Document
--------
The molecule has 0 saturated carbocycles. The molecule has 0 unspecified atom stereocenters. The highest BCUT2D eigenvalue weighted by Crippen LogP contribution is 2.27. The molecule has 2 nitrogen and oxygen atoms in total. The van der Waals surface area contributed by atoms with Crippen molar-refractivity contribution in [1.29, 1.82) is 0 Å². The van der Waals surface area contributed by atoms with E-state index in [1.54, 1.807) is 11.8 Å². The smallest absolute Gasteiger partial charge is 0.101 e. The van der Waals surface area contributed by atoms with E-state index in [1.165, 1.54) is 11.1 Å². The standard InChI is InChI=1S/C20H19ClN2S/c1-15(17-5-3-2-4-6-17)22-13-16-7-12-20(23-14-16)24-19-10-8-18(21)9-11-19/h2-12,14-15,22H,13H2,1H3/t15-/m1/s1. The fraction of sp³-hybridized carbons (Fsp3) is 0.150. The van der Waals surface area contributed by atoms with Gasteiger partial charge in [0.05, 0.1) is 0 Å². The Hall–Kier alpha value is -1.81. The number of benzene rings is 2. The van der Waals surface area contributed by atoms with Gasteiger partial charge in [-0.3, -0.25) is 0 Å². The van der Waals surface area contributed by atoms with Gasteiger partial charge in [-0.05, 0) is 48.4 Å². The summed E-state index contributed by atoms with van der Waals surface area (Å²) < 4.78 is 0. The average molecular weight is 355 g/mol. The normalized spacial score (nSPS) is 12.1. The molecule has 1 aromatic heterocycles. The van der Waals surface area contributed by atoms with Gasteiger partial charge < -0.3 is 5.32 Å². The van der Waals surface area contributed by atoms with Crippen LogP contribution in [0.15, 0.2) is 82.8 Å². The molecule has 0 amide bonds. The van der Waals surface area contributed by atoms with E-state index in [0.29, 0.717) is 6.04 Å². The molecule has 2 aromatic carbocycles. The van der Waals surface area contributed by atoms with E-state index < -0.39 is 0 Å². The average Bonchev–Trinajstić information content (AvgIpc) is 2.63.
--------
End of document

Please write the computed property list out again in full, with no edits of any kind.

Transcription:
The molecule has 0 saturated carbocycles. The molecule has 0 unspecified atom stereocenters. The highest BCUT2D eigenvalue weighted by Crippen LogP contribution is 2.27. The molecule has 2 nitrogen and oxygen atoms in total. The van der Waals surface area contributed by atoms with Crippen molar-refractivity contribution in [1.29, 1.82) is 0 Å². The van der Waals surface area contributed by atoms with E-state index in [1.54, 1.807) is 11.8 Å². The smallest absolute Gasteiger partial charge is 0.101 e. The van der Waals surface area contributed by atoms with E-state index in [1.165, 1.54) is 11.1 Å². The standard InChI is InChI=1S/C20H19ClN2S/c1-15(17-5-3-2-4-6-17)22-13-16-7-12-20(23-14-16)24-19-10-8-18(21)9-11-19/h2-12,14-15,22H,13H2,1H3/t15-/m1/s1. The fraction of sp³-hybridized carbons (Fsp3) is 0.150. The van der Waals surface area contributed by atoms with Gasteiger partial charge in [0.05, 0.1) is 0 Å². The Hall–Kier alpha value is -1.81. The number of benzene rings is 2. The van der Waals surface area contributed by atoms with Gasteiger partial charge in [-0.3, -0.25) is 0 Å². The van der Waals surface area contributed by atoms with Gasteiger partial charge in [-0.05, 0) is 48.4 Å². The summed E-state index contributed by atoms with van der Waals surface area (Å²) < 4.78 is 0. The average molecular weight is 355 g/mol. The normalized spacial score (nSPS) is 12.1. The molecule has 1 aromatic heterocycles. The van der Waals surface area contributed by atoms with Gasteiger partial charge < -0.3 is 5.32 Å². The van der Waals surface area contributed by atoms with Crippen LogP contribution in [0.15, 0.2) is 82.8 Å². The molecule has 0 amide bonds. The van der Waals surface area contributed by atoms with E-state index in [0.29, 0.717) is 6.04 Å². The molecule has 2 aromatic carbocycles. The van der Waals surface area contributed by atoms with E-state index < -0.39 is 0 Å². The average Bonchev–Trinajstić information content (AvgIpc) is 2.63.